The risk modelling and portfolio theory of IR provide theoretical explanations of some empirical retrieval results such as the need for diversification, the trade-off between MAP and MRR, and the justification for pseudo-relevance feedback. They also guide us to develop many useful retrieval techniques. For example, risk modelling has been successfully applied in query expansion [12, 13], and mean-variance analysis has been adopted for evaluation [16, 17]. The latest development in risk modelling has been used to directly maximize the expectation of various standard metrics (average precision, mean reciprocal rank, discounted cumulative gain, etc) .
3. The tutorial content and how the tutorial will be structured
Theme 1 The classic risk modelling era (Individualism)– 30 minutes (It should be emphasized that many previous tutorials on information retrieval models were limited only to theme 1 (mostly 1 and 2). To have a complete and consistent view, we will quickly spend half hour on it and yet provide a rather fresh discussion and new insights from the novel risk-modeling viewpoint.)
- Probability Ranking Principle [1, 2, 3, 7]
- Classic IR models [4, 5]
- Handling Ranking Context [8, 9, 10]
Theme 2 The Modern risk modelling era (Portfolioism) - 120 minutes
- Ranking, IR metric optimization, and mean-variance analysis [14, 15, 19]
- Risk-aware Query expansion [12, 13]
- Evaluation [16, 17]
- Other applications (multimedia retrieval, collaborative filtering, etc.) [11, 24, 25]
Theme 3 Relation to other recent developments – 30 minutes
- Robust classification [26, 27]
- Diversification and Multi-armed Bandit Machine [20, 21, 22]
10. The relation to Quantum Probability Ranking Principle 
11. Future opportunities
4. Planned course materials
Slides, handouts, and demos.
5. Key references
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 W. S. Cooper. The inadequacy of probability of usefulness as a ranking criterion for retrieval system output. University of California, Berkeley, 1971.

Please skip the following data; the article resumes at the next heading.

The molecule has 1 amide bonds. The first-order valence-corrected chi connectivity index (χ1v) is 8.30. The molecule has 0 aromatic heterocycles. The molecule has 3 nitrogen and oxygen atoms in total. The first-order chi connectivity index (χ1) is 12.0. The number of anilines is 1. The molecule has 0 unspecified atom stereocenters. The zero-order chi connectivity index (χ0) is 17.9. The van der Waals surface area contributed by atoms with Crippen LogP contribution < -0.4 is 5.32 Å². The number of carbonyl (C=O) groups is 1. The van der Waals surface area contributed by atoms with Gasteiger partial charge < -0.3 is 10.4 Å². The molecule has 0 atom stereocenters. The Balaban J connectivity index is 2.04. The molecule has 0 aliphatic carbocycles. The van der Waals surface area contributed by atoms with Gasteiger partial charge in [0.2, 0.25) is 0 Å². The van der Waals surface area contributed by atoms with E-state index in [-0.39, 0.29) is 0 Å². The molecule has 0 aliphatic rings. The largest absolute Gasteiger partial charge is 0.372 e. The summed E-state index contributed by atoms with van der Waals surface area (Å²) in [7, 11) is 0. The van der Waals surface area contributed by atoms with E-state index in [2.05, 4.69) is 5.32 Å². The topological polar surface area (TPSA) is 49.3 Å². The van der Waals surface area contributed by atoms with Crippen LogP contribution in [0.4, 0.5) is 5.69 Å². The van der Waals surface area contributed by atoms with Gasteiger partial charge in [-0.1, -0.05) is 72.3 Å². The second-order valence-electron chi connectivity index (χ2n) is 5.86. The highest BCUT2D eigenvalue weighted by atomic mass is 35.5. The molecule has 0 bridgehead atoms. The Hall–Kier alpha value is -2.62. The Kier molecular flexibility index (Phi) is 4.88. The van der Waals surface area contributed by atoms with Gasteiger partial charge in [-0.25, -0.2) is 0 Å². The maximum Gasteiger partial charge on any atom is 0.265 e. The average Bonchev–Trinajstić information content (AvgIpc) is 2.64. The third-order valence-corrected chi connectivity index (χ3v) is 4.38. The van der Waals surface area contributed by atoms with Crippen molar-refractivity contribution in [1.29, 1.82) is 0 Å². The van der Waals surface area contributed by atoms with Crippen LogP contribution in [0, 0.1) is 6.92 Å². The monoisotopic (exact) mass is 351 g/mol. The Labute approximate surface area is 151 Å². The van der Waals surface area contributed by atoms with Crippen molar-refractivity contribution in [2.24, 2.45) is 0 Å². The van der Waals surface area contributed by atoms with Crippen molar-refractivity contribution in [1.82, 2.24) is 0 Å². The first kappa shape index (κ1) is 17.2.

S. E. Robertson and N. Belkin. Ranking in principle. Journal of Documentation, 1978.
 S. E. Robertson and K. Spärck Jones. Relevance weighting of search terms. Journal of the American Society for Information Science, 27(3):129–46, 1976.
 D. Hiemstra. Using language models for information retrieval. PhD thesis, Univ.Twente, 2001.
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 K. Collins-Thompson. “Estimating robust query models with convex optimization”. Advances in Neural Information Processing Systems 21 (NIPS), 2008
 K. Collins-Thompson. “Reducing the risk of query expansion via robust constrained optimization”. in CIKM, 2009
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 Jianhan Zhu, Jun Wang, Michael Taylor, and Ingemar Cox. Risky business: Modeling and exploiting uncertainty in information retrieval. In SIGIR09, 2009.
 K. Collins-Thompson. “Accounting for stability of retrieval algorithms using risk-reward curves”. Proceedings of SIGIR 2009 Workshop on the Future of Evaluation in Information Retrieval, Boston. pg. 27-28.
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 H. Markowitz. Portfolio selection. Journal of Finance, 1952.
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 Thorsten Joachims, Thomas Hofmann, Yisong Yue, Chun-Nam Yu, Predicting Structured Objects with Support Vector Machines, Communications of the ACM (CACM)
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 Robin Aly, Aiden Doherty, Djoerd Hiemstra, Alan Smeaton. “Beyond Shot Retrieval: Searching for Broadcast News Items Using Language Models of Concepts’’. In ECIR, 2010
 Portfolio Theory of Multimedia Fusion, X.Y. Wang and M.S. Kankanhalli, ACM International Conference on Multimedia (ACMMM 2010), 2010.
 Lanckriet, G.R.G., El Ghaoui, L., Bhattacharyya, C., Jordan, M.I. (2002). A Robust Minimax Approach to Classification . Journal of Machine Learning Research, Vol. 3, pp. 555-582.
 Dredze, M., Crammer, K., and Pereira, F. 2008. Confidence-weighted linear classification. In Proceedings of the 25th international Conference on Machine Learning (Helsinki, Finland, July 05 – 09, 2008). ICML ’08, vol. 307. ACM, New York, NY, 264-271.